Consider the work that science faculty must do. Discoveries in science require theories, hypotheses, experiments, results, new hypotheses, and ultimately new theories. All of this is natural for scientists; they see no problem with this cycle. For the uninitiated, though, the certainty of scientific results is shaken by any real understanding of this process. All scientists and students of science must find ways to embrace the temporary nature of our certainty. Each new breakthrough is a miracle that should be celebrated, but also distrusted. For those who find the balance, the path to the next set of questions is the win. They find a way to enjoy the wins (and the knowledge generated by the losses), while maintaining the absolutely necessary skepticism about what they think they know.

Then there are faculty charged with educating our future artists. Learning to be an artist requires a balance of technique, inspiration, and context. Faculty and students in the arts move from the position of the paintbrush, the horn, the toe, to the traditions of the genre, to the reinvention of the rules, often in the same sentence. For the uninitiated, though, art is all opinion and talent, without any of that hard work or precision. In fact, the most successful artists make all of the hard work invisible. The challenge for faculty is not just about convincing students to do the hard work, (counteracting the cultural narrative), it is also about doing so in a way that makes room for the inspiration and yes, talent. The critiques that are central to the creative process must help students find their way to excellence, not make them feel lesser. It is a balance of celebrating success and finding the path forward from the failures.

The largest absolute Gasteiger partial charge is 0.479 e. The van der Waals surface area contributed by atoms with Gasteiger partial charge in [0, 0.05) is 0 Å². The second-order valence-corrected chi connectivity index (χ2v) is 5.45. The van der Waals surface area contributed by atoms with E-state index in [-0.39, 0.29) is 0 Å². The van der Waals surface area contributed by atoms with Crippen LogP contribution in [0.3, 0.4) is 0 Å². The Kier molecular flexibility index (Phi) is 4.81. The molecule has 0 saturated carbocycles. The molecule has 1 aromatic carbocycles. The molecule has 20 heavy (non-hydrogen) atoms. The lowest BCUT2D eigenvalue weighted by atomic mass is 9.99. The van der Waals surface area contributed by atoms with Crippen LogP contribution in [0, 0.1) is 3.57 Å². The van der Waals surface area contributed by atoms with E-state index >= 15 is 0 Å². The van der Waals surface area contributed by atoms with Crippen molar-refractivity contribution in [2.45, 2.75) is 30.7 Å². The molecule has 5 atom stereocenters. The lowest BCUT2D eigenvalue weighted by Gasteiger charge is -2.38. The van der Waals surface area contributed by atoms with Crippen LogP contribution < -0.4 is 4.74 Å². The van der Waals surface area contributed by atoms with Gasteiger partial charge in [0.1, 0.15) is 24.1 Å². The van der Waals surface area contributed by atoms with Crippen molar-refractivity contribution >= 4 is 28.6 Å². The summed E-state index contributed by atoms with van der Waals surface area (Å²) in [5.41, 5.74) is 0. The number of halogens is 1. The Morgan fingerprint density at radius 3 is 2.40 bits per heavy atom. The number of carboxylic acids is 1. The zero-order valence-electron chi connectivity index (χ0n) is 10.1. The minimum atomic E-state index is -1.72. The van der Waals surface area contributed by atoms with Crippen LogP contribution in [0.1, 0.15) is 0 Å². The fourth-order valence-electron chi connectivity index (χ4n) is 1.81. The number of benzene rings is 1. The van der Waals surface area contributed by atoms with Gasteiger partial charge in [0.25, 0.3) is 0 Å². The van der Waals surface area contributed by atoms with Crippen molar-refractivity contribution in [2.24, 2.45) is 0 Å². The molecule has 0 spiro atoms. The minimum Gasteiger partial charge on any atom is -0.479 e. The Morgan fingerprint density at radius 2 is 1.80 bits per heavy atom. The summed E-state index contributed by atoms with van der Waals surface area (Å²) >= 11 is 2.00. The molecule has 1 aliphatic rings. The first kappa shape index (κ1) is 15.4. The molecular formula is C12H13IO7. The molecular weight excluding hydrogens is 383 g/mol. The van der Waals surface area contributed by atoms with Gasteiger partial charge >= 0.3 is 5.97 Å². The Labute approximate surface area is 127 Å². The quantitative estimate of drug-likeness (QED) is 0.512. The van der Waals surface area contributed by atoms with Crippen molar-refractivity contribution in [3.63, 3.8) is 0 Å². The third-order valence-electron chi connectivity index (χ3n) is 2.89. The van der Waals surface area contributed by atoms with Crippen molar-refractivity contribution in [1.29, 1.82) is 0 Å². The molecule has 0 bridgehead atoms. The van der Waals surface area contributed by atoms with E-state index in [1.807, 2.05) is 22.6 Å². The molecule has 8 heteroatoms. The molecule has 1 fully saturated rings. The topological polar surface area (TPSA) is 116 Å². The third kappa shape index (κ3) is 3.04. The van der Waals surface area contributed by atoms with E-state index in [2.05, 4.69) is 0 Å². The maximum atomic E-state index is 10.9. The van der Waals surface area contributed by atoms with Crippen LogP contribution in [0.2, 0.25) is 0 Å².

Ok, I’ve stalled long enough; then there is history. By history, I mean the history of everything-social structures, political structures, art and invention. Oh boy, how we’ve politicized this! Whenever we are charged with guiding students through the past to where we are today, we are going to be stepping into some tricky waters. Our histories are full of awe-inspiring moments. I’m particularly happy about the revolutions that were supported by the invention of the printing press (things like the way we do science, the way we imagine individual and human rights, the way in which governments are formed, come to mind). Understanding the importance of contact between different groups of people, how their ideas about right, wrong, medicine, or art interact with each other is both fascinating and sometimes unsettling. There are exciting tales to tell. But of course, there are no histories or societies without great achievements and great failures.

For those in the humanities and the social sciences, this is obvious. They are adept at examining the complexities of how right, or good, or even success is defined. They are also adept at seeing problems in our assumptions and places where work still needs to be done (and work always needs to be done). It is incredibly important that they have open and honest conversations with their students about the good, the bad, and the ugly that we find in our histories and social structures. They must be fair about the ambiguity in what they see and acknowledge that the meanings ascribed today are likely to change tomorrow as we learn more and expand our thinking. They work to elicit thoughtful critiques and ideas from their students and wrestle with the contradictions those observations may reveal. And, like their colleagues in science and in art, it is important that they help their students find the joy in the good stuff and the path to improvement for the not so great stuff – perhaps with some inspiration and talent.